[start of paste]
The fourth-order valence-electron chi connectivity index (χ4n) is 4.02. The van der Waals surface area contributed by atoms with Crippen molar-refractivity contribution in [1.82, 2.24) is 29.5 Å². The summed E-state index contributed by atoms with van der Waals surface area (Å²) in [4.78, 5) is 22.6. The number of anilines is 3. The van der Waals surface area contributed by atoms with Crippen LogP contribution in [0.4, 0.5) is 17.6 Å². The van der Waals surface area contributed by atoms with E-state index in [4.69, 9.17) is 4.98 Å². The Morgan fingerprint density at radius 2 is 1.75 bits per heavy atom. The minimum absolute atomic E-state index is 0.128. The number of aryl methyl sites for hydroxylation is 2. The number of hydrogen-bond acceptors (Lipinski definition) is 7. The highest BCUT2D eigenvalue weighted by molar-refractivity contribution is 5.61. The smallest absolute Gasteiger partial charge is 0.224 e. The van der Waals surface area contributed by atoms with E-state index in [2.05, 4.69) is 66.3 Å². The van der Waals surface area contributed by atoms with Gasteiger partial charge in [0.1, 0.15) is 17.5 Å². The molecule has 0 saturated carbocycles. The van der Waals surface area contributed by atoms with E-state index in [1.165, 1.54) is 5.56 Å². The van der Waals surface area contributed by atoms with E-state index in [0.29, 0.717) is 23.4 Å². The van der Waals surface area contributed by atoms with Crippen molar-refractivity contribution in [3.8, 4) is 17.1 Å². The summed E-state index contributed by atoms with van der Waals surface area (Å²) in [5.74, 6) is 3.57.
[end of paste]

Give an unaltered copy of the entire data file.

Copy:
The fourth-order valence-electron chi connectivity index (χ4n) is 4.02. The van der Waals surface area contributed by atoms with Crippen molar-refractivity contribution in [1.82, 2.24) is 29.5 Å². The summed E-state index contributed by atoms with van der Waals surface area (Å²) in [4.78, 5) is 22.6. The number of anilines is 3. The van der Waals surface area contributed by atoms with Crippen LogP contribution in [0.4, 0.5) is 17.6 Å². The van der Waals surface area contributed by atoms with E-state index in [4.69, 9.17) is 4.98 Å². The Morgan fingerprint density at radius 2 is 1.75 bits per heavy atom. The minimum absolute atomic E-state index is 0.128. The number of aryl methyl sites for hydroxylation is 2. The number of hydrogen-bond acceptors (Lipinski definition) is 7. The highest BCUT2D eigenvalue weighted by molar-refractivity contribution is 5.61. The smallest absolute Gasteiger partial charge is 0.224 e. The van der Waals surface area contributed by atoms with E-state index in [2.05, 4.69) is 66.3 Å². The van der Waals surface area contributed by atoms with Gasteiger partial charge in [0.1, 0.15) is 17.5 Å². The molecule has 0 saturated carbocycles. The van der Waals surface area contributed by atoms with E-state index in [1.165, 1.54) is 5.56 Å². The van der Waals surface area contributed by atoms with E-state index in [0.29, 0.717) is 23.4 Å². The van der Waals surface area contributed by atoms with Crippen molar-refractivity contribution in [3.8, 4) is 17.1 Å². The summed E-state index contributed by atoms with van der Waals surface area (Å²) in [5.74, 6) is 3.57.